Dealmakers relieved as appeal court says privileged information can be shared

The unanimous ruling from the three-judge panel overturns a lower court judgment that treated the sharing of such information as a ‘waiver’ of legal privilege

March 13, 2018

Dealmakers breathed a huge sigh of relief last week when the Federal Court of Appeal (FCA) gave them the go-ahead to share privileged communications with other parties to a transaction without fear of exposing the information to the Canada Revenue Agency (CRA) and other third parties.

The unanimous ruling from the three-judge panel overturns a lower court judgment that treated the sharing of such information as a “waiver” of legal privilege, meaning that the communication would no longer be subject to a claim of privilege, or confidentiality, if others sought its production.

“The lower court decision caused considerable concern, as it had the potential to create a significant impediment to transaction execution,” says Alexander Cobb, a partner in Osler, Hoskin & Harcourt LLP’s Toronto office.

Generally speaking, confidential communications about legal matters between lawyers and their clients are subject to privilege. If the communications are disclosed to third parties, however, the privilege is normally treated as waived. The thinking is that disclosure is incompatible with the notion that the communication was intended to be confidential, which constitutes the heart of solicitor-client privilege.

In Canadian law, “common interest privilege” is an important exception to the waiver rule — so far at least.

“An acquirer buying a target subject to a significant lawsuit, for example, might well ask the target to reveal its lawyers’ opinions about the lawsuit’s chances of success,” Cobb says. “Common interest privilege allowed the target to share the documents and maintain their privileged status so that they remained beyond the reach of others, like the plaintiffs in the litigation.”

In the dealmaking context, common interest privilege has been recognized by most of the country’s provincial courts, including Alberta and British Columbia, where the transaction in the FCA decisions took place. Recognition of the privilege was also consistent with previous decisions of the Federal Court and the opinions of leading legal commentators.

“There are no provincial courts who have ruled that transactional common interest privilege doesn’t exist,” says Maureen Littlejohn, a partner in Davies Ward Phillips & Vineberg LLP’s Toronto office. “So Canadian lawyers and their clients have operated for years on the premise that they could share privileged information in furtherance of their common interests.”

Justice Peter Annis’ original decision in the Federal Court, however, created a misalignment in the law.

“In turn, that misalignment created uncertainty for transaction parties, particularly because the Federal Court is where the CRA would go if it was trying to compel a party to produce documents,” Cobb says.

That’s precisely what happened in the case underlying the FCA judgment, which involved a company called Abacus that was acquiring the shares of IGGillis Holdings Inc. The lawyers on both sides produced a joint memo, distributed to their clients and marked “PRIVILEGED & CONFIDENTIAL,” outlining their opinion “on how to buy the shares in the most tax-efficient manner.”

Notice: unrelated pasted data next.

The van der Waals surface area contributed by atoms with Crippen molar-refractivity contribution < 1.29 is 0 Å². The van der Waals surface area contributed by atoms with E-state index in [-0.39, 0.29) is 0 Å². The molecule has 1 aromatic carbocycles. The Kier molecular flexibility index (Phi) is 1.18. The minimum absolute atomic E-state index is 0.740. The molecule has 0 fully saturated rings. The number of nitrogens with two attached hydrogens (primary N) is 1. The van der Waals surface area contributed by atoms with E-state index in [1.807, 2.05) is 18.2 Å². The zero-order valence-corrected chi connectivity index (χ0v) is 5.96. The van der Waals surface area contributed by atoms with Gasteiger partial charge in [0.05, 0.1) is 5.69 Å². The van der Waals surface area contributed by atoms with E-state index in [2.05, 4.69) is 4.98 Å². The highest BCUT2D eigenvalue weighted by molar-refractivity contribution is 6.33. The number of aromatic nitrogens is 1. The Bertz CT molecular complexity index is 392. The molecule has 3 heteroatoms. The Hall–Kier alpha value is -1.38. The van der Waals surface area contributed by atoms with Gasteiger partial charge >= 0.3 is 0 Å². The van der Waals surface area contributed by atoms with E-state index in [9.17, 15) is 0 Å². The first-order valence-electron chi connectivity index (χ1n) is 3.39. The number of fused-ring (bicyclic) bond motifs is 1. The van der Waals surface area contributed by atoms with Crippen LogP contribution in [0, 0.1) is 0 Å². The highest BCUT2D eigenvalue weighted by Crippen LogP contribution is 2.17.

After the deal closed, the CRA sought production of the memo. The companies refused. CRA asked the Federal Court to order production.

“Annis was very skeptical about why parties sought privilege for this information and made some fairly broad comments that people do this to hide something,” Cobb says.

Both the Federation of Law Societies of Canada and the Canadian Bar Association, which intervened in the case, supported the privilege.

“The Bar took great pains to point out that there are a host of reasons why transactional common interest privilege exists, including making transaction execution more efficient,” Cobb explains.

But Annis rejected that rationale. Instead, he concluded that common interest privilege was irreconcilable with the rationale underlying solicitor-client privilege, which had confidentiality as its guiding principle. Sharing the information almost always offended that principle.

Although the FCA overturned Annis’ ruling, dealmakers aren’t out of the woods yet, as the CRA may seek leave to appeal from the Supreme Court of Canada (SCC).

“I think the odds of this case going to the SCC are very high,” says William Innes of Toronto, counsel at Reuters LLP.

But Littlejohn believes that the unanimity in Canadian provincial courts could dissuade the high court from granting leave.

“There are no outlying provinces that say common interest privilege doesn’t exist, and that could provide an incentive for the SCC to turn down the appeal,” she says.

For his part, Innes points to the contrast between Annis’ approach and the one taken by the FCA.

“The Federal Court’s decision entailed a detailed, purposive analysis running to 300 paragraphs whereas the Court of Appeal took a more traditional analysis based largely on provincial precedents,” the lawyer says.

During former Chief Justice Beverley McLachlin’s tenure, the court was often attracted to purposive analysis.

“It will be interesting to see whether the Wagner court (Richard Wagner is the recently appointed current chief justice) follows the same course,” Innes says. “In my view, the decision could easily go either way.”

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